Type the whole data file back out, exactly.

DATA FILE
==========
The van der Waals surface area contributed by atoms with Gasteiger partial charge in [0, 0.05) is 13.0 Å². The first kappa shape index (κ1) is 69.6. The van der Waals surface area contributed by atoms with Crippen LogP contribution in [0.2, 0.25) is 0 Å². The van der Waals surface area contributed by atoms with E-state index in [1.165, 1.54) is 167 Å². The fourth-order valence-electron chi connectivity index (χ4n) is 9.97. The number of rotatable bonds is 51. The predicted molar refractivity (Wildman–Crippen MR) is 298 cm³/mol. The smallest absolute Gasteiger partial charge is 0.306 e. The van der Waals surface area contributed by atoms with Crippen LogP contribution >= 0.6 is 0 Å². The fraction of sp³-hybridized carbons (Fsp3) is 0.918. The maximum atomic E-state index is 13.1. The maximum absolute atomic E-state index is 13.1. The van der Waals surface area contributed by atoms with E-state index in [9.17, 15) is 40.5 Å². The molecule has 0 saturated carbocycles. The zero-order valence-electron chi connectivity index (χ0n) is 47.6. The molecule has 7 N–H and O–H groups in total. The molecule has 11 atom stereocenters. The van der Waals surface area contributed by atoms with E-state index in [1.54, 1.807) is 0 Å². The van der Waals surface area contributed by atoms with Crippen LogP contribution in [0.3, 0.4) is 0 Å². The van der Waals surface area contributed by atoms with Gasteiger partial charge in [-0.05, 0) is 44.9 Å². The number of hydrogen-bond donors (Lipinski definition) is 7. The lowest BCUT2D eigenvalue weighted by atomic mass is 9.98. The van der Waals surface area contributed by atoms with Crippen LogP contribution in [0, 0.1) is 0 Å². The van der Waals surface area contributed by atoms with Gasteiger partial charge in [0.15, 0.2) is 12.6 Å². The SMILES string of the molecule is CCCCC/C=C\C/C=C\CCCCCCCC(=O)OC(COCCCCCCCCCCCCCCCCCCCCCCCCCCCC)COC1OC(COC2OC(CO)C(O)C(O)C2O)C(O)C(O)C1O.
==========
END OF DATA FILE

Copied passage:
The van der Waals surface area contributed by atoms with Gasteiger partial charge in [0, 0.05) is 13.0 Å². The first kappa shape index (κ1) is 69.6. The van der Waals surface area contributed by atoms with Crippen LogP contribution in [0.2, 0.25) is 0 Å². The van der Waals surface area contributed by atoms with E-state index in [1.165, 1.54) is 167 Å². The fourth-order valence-electron chi connectivity index (χ4n) is 9.97. The number of rotatable bonds is 51. The predicted molar refractivity (Wildman–Crippen MR) is 298 cm³/mol. The smallest absolute Gasteiger partial charge is 0.306 e. The van der Waals surface area contributed by atoms with Crippen LogP contribution >= 0.6 is 0 Å². The fraction of sp³-hybridized carbons (Fsp3) is 0.918. The maximum atomic E-state index is 13.1. The maximum absolute atomic E-state index is 13.1. The van der Waals surface area contributed by atoms with E-state index in [9.17, 15) is 40.5 Å². The molecule has 0 saturated carbocycles. The zero-order valence-electron chi connectivity index (χ0n) is 47.6. The molecule has 7 N–H and O–H groups in total. The molecule has 11 atom stereocenters. The van der Waals surface area contributed by atoms with E-state index in [1.54, 1.807) is 0 Å². The van der Waals surface area contributed by atoms with Crippen LogP contribution in [0.3, 0.4) is 0 Å². The van der Waals surface area contributed by atoms with Gasteiger partial charge in [-0.05, 0) is 44.9 Å². The number of hydrogen-bond donors (Lipinski definition) is 7. The lowest BCUT2D eigenvalue weighted by atomic mass is 9.98. The van der Waals surface area contributed by atoms with Crippen LogP contribution in [0, 0.1) is 0 Å². The van der Waals surface area contributed by atoms with Gasteiger partial charge in [0.15, 0.2) is 12.6 Å². The SMILES string of the molecule is CCCCC/C=C\C/C=C\CCCCCCCC(=O)OC(COCCCCCCCCCCCCCCCCCCCCCCCCCCCC)COC1OC(COC2OC(CO)C(O)C(O)C2O)C(O)C(O)C1O.